To say that she was fond of the sticky note is an understatement. They were everywhere in her office – affixed to legal files and planning calendars, poking out from stacks of newspaper articles she’d torn from the Washington Post or the New York Times.
* * *
The letter was tucked among the bills and junk mail and advertising circulars, stuffed into my mailbox. It was a standard white business envelope, and as I looked more closely, I imagine I paled before I dropped it onto my living room sofa and stared.
The mailing bore my mother’s name which was typed neatly above my address. I didn’t expect to receive a letter intended for a dead woman.
The stamp was an unfamiliar one, the only postmark was blurred but local, and no return address was provided. My mother lived – and died – hundreds of miles away from this city, this street, this little house.
The address on the envelope which left me paralyzed appeared to have been typed on an IBM Selectric, rather than produced off a printer. I took my time before opening it, eventually sitting down on the couch, and talking to a friend on the phone as I ran my finger under the edge of the envelope, tearing it open neatly.
Inside was a folded newspaper article from some sort of financial periodical; there were mutual fund quotes on one side and a book review on the other. Affixed to the book review was a medium square post-it, yellow, with a hand-written note addressed to my mother by her first name, and then: “Thought you might be interested.”
The note was signed with an initial – my father’s.
My father who has been dead more than 20 years.
Too Close for Comfort
Not only was my mother a fan of the sticky note but also her beloved Selectric purchased in the 1970s and used for 30 years. I have stacks of newsy letters that stretch over decades – the decades we were talking, that is. I’ve been unable to re-read most of the letters and cards since her death and equally, unable to toss them out.
Many contain clippings from newspapers and yellow post-its.
My mother’s penmanship was distinctive and even now, occasionally, I’ll open a textbook or notebook shelved in some corner of my home and come across one of her notes pointing out something of interest in her strong, elegant cursive.
The article in question had to do with retirement investing, a subject she would have been interested in and likely shared with me.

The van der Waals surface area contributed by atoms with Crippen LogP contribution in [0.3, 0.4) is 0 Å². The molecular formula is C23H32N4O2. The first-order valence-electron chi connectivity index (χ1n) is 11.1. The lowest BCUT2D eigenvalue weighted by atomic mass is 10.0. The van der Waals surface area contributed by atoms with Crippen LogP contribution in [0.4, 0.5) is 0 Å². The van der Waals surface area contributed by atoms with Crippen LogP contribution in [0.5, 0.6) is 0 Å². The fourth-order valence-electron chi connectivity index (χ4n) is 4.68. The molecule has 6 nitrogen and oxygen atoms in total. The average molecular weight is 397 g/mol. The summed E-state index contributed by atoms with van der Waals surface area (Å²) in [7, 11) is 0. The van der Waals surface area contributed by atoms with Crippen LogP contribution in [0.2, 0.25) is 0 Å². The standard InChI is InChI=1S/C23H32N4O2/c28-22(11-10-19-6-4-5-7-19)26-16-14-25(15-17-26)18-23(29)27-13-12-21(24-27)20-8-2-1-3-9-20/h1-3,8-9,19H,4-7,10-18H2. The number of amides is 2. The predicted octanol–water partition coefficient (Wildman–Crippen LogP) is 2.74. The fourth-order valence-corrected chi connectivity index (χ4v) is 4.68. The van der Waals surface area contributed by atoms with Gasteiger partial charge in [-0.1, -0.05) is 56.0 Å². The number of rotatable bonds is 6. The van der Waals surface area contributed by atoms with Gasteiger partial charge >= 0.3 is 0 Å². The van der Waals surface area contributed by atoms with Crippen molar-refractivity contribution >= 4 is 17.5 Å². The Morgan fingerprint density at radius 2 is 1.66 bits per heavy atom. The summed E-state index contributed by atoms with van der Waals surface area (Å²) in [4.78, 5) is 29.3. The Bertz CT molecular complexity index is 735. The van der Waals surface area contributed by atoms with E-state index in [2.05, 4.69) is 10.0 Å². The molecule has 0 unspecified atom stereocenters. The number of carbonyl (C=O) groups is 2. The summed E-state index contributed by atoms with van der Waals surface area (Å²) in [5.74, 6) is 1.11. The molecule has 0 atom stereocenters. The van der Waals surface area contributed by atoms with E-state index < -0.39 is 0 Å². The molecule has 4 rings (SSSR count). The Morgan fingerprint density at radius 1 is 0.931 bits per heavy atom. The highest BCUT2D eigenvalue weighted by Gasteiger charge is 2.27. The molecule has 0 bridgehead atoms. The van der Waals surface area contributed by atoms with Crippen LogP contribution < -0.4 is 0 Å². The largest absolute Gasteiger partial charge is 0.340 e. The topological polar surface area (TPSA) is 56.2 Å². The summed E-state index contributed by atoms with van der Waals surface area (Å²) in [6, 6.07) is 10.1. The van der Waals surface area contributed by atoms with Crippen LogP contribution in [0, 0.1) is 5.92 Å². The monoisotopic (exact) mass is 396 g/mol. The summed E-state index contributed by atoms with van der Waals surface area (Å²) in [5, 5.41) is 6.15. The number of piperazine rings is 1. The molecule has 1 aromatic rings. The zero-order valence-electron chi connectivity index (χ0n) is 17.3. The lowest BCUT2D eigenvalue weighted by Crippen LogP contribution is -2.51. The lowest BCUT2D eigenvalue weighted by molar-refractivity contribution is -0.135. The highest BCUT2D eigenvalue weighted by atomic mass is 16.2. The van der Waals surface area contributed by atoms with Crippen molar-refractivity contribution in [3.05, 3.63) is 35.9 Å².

A mailing to my dead mother that would have been a typical mailing from her? To say that it was creepy is an understatement. That the personal note bore my father’s initial was creepier still.
Mistake, or Investment Fraud Scam Targeted at Elderly?
I could not imagine who among my mother’s friends wouldn’t have realized she had passed away years ago, and that she was not living with me. As for the initial? My father also had very distinctive penmanship and it was not the handwriting of a dead man to a dead woman.
After pacing a bit, I turned to Google in order to identify the originating newspaper which I’d never heard of. From the little I found on the Internet, the publication appears to be generic financial news used solely for promotional purposes (I’m still uncertain). My guess? The article and book are tied to an investment scam, possibly targeting the elderly for financial planning services.
We all know that email scams, phone scams, Internet scams, and an assortment of “get rich quick” money-making schemes are everywhere. The elderly are easy prey. Apparently the originators of this particular postal mailing didn’t bother to remove the dead.
At best, this was a tacky sales scheme with the added “personal touch” of a sticky note which, in my case, unleashed a host of memories and visual references to not one departed parent, but two.
This morning I find myself still unnerved, and poking through a stack of old letters, longing to see my father’s fine slanted print, or my mother’s exquisite cursive.